Orchid offers advanced genetic testing for couples who want their child to have the best shot of a healthy life. “Genetics for Humans” is where we unpack how genetics impacts our everyday lives and the latest tools to help you build a healthier family.
Despite medical advancements, heart disease remains the leading global cause of death, accounting for about a quarter of all deaths in the United States. The impact of this common disease is staggering: each year, more than 900,000 individuals in the United States have a heart attack or die of heart disease. How can you better predict your chance of developing heart disease through genetic testing?
Does heart disease run in families?
If your mom or dad has heart disease or had a heart attack, you might wonder if that will happen to you or your children, too.
Coronary Artery Disease (CAD) is the most common type of heart disease, and it turns out CAD has important genetic underpinnings — family and twin studies estimate that CAD is about 40 to 60% heritable. These genetic influences on heart disease tend to have a greater impact on early-onset heart disease (before age 60). Studies have also shown that family history is a risk factor independent of clinical risk factors such as obesity, physical inactivity, high blood pressure, and diabetes.
What all this means is that we tend to see heart disease cluster in families. Familial clustering happens more often when events like heart attacks happen to someone at a younger age. First-degree relatives (children, full siblings) of an individual with early-onset coronary heart disease have at least double the risk of developing it, too, compared to the general population.
Is there a single genetic cause for heart disease?
The short answer is no — there is not one specific “Heart Disease Gene” like the Huntington’s disease gene that explains all heart disease risk. This is because the genetics of heart disease is complex.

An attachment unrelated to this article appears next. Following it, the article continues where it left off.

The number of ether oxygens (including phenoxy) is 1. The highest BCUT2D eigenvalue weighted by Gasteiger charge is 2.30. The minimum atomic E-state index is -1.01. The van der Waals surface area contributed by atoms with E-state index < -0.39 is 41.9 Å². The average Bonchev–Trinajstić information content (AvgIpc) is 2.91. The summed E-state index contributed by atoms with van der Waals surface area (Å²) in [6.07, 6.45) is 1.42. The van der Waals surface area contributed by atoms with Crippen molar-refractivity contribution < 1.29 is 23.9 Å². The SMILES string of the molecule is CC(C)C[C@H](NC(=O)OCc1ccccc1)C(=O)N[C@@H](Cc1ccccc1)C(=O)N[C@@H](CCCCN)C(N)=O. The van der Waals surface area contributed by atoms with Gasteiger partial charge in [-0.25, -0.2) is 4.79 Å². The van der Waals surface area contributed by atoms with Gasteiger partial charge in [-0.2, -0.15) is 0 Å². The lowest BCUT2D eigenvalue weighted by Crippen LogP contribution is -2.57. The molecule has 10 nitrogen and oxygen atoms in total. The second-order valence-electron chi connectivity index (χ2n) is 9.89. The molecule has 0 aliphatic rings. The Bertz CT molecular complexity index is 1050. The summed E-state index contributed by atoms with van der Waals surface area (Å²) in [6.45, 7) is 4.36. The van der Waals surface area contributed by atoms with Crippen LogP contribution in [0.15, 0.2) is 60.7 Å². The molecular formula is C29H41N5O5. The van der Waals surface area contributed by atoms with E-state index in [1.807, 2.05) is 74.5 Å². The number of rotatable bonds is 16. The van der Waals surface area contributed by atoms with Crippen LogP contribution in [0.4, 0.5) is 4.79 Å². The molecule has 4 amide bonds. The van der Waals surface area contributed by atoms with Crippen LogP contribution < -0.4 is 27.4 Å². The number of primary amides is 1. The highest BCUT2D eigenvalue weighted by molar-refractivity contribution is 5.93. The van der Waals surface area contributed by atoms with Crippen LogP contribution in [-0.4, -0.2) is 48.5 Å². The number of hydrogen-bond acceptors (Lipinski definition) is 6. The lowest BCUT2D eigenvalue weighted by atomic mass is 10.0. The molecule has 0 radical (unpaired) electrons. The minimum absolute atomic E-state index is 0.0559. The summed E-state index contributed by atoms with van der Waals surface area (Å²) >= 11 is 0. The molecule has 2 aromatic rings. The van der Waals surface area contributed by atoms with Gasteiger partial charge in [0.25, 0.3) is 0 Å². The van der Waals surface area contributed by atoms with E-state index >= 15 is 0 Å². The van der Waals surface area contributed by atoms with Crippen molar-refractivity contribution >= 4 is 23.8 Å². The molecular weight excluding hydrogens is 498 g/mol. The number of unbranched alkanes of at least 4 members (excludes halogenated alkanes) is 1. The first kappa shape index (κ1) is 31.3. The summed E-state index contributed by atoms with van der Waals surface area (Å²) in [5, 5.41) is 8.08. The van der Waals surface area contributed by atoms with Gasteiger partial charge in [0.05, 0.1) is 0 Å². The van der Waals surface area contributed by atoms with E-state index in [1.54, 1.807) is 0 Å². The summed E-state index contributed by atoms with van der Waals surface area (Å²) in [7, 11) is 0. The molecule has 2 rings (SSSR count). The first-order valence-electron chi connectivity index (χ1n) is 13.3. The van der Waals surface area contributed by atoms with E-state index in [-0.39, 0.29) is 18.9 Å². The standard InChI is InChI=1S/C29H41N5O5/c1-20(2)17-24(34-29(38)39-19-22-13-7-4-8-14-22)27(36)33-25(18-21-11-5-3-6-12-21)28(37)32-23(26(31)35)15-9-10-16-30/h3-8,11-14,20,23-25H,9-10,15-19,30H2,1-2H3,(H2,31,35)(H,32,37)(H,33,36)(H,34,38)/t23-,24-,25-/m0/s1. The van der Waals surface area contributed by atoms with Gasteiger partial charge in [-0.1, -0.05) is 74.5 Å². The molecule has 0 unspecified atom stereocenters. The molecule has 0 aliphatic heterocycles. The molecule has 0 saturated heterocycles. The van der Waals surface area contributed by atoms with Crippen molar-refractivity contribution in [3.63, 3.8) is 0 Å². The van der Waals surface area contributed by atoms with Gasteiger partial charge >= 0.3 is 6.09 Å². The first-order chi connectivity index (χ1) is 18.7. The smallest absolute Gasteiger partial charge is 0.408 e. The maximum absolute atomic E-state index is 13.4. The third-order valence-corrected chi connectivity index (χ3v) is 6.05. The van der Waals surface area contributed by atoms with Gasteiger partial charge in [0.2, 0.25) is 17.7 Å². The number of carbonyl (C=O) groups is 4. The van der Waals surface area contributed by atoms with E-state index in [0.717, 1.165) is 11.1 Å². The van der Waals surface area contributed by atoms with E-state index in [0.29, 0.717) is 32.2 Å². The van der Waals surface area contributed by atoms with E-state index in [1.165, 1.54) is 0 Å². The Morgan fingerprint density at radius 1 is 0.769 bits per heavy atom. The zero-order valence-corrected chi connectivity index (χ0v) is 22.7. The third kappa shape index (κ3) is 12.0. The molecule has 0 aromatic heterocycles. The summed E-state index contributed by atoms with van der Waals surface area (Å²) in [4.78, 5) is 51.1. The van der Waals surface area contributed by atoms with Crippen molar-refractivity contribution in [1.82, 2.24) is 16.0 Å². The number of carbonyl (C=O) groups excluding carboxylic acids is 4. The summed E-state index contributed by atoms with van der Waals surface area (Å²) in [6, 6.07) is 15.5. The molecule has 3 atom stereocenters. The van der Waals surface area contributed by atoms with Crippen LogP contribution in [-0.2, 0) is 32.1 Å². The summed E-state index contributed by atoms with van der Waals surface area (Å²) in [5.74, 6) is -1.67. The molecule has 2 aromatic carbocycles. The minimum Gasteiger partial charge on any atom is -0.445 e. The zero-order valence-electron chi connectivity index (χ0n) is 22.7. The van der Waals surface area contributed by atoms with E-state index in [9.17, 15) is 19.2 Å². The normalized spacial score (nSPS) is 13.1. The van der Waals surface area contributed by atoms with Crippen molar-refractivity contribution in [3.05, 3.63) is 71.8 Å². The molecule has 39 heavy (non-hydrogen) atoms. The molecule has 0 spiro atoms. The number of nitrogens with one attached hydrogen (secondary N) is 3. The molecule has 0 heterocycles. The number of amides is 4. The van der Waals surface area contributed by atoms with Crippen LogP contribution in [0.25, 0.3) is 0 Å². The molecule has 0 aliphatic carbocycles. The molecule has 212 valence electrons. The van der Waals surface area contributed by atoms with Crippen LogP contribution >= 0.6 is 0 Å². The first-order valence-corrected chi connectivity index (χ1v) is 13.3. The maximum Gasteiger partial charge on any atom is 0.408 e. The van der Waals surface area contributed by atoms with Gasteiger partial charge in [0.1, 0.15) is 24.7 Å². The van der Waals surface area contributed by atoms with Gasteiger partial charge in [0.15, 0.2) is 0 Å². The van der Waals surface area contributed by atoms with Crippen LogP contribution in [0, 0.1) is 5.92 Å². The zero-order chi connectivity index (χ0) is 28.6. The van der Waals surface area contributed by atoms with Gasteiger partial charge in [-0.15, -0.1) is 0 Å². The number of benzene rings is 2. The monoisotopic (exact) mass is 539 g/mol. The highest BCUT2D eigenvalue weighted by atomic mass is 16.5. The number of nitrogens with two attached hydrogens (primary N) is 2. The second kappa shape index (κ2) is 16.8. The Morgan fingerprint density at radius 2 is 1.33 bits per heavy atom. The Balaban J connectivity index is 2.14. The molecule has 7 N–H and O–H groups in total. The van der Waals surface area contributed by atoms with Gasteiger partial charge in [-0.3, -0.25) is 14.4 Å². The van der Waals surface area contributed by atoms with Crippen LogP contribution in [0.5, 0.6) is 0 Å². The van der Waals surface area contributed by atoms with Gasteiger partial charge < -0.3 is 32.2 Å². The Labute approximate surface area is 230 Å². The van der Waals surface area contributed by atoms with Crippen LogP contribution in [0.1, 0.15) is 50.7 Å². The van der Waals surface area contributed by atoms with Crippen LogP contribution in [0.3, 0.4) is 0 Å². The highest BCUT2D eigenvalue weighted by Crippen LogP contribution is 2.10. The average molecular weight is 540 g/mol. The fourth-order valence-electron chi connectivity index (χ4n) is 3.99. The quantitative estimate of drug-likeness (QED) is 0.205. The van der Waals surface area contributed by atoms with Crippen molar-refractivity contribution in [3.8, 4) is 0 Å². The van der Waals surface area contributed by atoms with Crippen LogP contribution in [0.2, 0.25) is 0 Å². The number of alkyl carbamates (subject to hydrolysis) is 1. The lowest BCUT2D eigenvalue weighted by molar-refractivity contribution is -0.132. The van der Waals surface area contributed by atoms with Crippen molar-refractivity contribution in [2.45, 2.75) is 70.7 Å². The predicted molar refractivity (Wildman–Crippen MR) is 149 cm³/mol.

Rare genetic disorders, such as familial hypercholesterolemia (FH), cause early-onset heart disease. Individuals with FH have a genetic mutation in a single gene that causes them to have very high cholesterol levels and therefore have up to a 3-fold increased risk for coronary heart disease. This information can be very valuable for FH carriers and their families.
But familial hypercholesterolemia is rare. Only 0.4% of the general population have an FH mutation. This means the vast majority of people that have heart disease don’t have an FH mutation. So, if you just did genetic testing looking for an FH mutation, most of the time, you would not find anything meaningful to you.
Given that rare genetic disorders only explains a very small portion of heart disease cases, what about most cases of CAD? After decades of research, what’s become increasingly apparent is that most of the time, there is no single genetic cause of heart disease. The reality is more complex. To properly measure genetic predisposition to heart disease, you have to assess the whole landscape by looking at many genes and genetic markers combined.
Is there a genetic test for heart disease?
Yes, for families with a strong history of early-onset heart disease, genetic testing may be available and beneficial to find potential high-risk mutations in specific genes. Talking to a cardiovascular genetic counselor may help determine if single-gene testing is appropriate for you and your family.
Combination of many genetic variants